Girl, 14, youngest student ever at UNT

February 19, 2008 8:25:08 AM PST
As far as University of North Texas administrators can recall, Lauren Coker is the only 14-year-old to ever enroll in the Honors College there. But her older classmates don't intimidate the freshman, who says college has been good for her.

"It's probably the best environment I've been in," Lauren said.

Professors are open to questions and opinions, she said, and she feels she's learning and learning a lot at a good pace.

Gloria Cox, dean of the Honors College, says Lauren holds herself with poise and confidence.

Cox met the Argyle girl when she gave a presentation in her freshman seminar, and the young student did not look out of place, she said.

"She had evidence of a great deal of intellectual talent," Cox said.

The Honors College has more than 1,000 students in its enriched-curriculum program, and Cox said Lauren met all the requirements for acceptance into the program.

Lauren is working toward a bachelor's degree in English with a focus in creative writing, but she is also being home-schooled in subjects including math, physical education and art so she can get a high school diploma.

If she were in high school, Lauren would be a 10th-grader. The last year she attended in a traditional school was ninth grade, after skipping eighth grade.

Lauren, whose IQ test places her in the "profoundly gifted" range, is a Davidson Young Scholar with the Davidson Institute, a national nonprofit organization that serves young, highly gifted individuals.

Her mother, Julie Coker, said two experts in the field of gifted education suggested about a year ago that Lauren go to college.

Coker waited for a year while her daughter attended ninth grade because she felt that Lauren was too young. But then they decided to give college a try, and the teen started out with 11 credit hours in the fall. Her mother said that was a breeze for Lauren.

This semester, she's taking 13 credit hours and loving it.

Lauren is "happier than she's been in years," Coker said.

With Lauren's mental age being higher than many others her age, she sometimes didn't fit in and came off as awkward to those around her, as with other highly gifted children, Coker said.

Age usually isn't an issue for Lauren in her classes, and sometimes teachers don't even realize how young she is.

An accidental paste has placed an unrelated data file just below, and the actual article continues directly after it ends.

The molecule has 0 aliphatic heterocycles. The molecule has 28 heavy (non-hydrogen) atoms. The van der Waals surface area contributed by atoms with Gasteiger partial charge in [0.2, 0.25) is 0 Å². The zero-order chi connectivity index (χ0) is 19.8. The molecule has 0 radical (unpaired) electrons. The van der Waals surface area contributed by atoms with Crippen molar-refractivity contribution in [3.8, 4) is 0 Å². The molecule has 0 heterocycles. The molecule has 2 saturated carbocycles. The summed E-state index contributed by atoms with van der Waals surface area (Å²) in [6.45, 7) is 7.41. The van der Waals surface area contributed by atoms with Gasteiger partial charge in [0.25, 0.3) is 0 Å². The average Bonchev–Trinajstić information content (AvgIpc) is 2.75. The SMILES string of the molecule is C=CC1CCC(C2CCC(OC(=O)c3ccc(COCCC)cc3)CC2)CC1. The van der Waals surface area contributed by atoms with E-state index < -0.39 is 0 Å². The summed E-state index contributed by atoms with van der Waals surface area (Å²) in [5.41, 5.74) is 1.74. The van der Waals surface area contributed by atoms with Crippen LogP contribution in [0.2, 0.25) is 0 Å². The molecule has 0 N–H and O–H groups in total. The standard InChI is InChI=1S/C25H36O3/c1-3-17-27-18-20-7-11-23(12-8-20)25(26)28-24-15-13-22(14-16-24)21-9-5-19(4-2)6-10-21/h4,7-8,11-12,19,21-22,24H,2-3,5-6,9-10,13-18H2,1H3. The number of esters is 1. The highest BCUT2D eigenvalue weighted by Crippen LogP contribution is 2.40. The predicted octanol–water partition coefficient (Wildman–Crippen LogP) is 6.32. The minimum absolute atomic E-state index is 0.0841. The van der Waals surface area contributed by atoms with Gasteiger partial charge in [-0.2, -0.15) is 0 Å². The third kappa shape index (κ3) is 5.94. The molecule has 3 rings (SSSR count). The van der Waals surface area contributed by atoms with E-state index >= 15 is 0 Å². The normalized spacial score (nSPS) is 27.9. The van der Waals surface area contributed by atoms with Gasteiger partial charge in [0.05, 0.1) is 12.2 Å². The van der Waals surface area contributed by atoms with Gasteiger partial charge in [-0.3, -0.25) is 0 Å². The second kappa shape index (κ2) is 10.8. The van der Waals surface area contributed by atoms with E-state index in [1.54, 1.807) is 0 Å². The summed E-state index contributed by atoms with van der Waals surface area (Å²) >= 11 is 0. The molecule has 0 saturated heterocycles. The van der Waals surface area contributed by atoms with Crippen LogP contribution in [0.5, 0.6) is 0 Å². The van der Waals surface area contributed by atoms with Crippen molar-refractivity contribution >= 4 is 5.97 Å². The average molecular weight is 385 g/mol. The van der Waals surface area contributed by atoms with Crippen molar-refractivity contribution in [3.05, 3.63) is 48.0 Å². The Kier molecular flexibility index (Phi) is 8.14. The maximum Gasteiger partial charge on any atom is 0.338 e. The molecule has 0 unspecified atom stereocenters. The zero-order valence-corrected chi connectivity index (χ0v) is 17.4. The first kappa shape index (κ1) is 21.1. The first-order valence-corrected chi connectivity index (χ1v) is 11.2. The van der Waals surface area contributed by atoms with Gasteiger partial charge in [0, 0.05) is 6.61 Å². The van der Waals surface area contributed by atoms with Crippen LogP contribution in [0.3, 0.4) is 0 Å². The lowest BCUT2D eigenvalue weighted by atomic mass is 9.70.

Last semester, Coker said, a professor asked students to write in Spanish about what they felt when they were 15.

A fellow student, who had gotten to know Lauren, raised his hand and asked, "What if you aren't 15 yet?"

Rachel Yeatts, who taught Lauren honors composition last semester, at first did not realize Lauren was younger until she was told.

"She's a bright, intuitive and enthusiastic student -- always had interesting things to contribute to discussions and in her writing," Yeatts said.

Lauren's passion is writing, and she's been at it for years. She used to write plays for family and friends to put on. Lately, she's been focusing on short stories and has written a 400-page first draft for a fiction book that she hopes to get published this year. It's a spin-off of The Phantom of the Opera. Lauren describes her story "as to Phantom as (the production) Wicked would be to The Wizard of Oz."

UNT has long nurtured its bond with young minds at the Texas Academy of Mathematics and Science.

Four 13-year-olds and four 14-year-olds have studied at UNT through the academy for as long it has been associated with the university, around 20 years, UNT spokeswoman Kelley Reese said.

The university is also serving a 19-year-old student who started work on his doctorate when he was 17.

Young students accepted for enrollment at UNT come with the mental tools to handle the coursework, said Troy Johnson, associate vice president for enrollment management.

"They have clearly shown the academic ability" to learn at a college level, he said.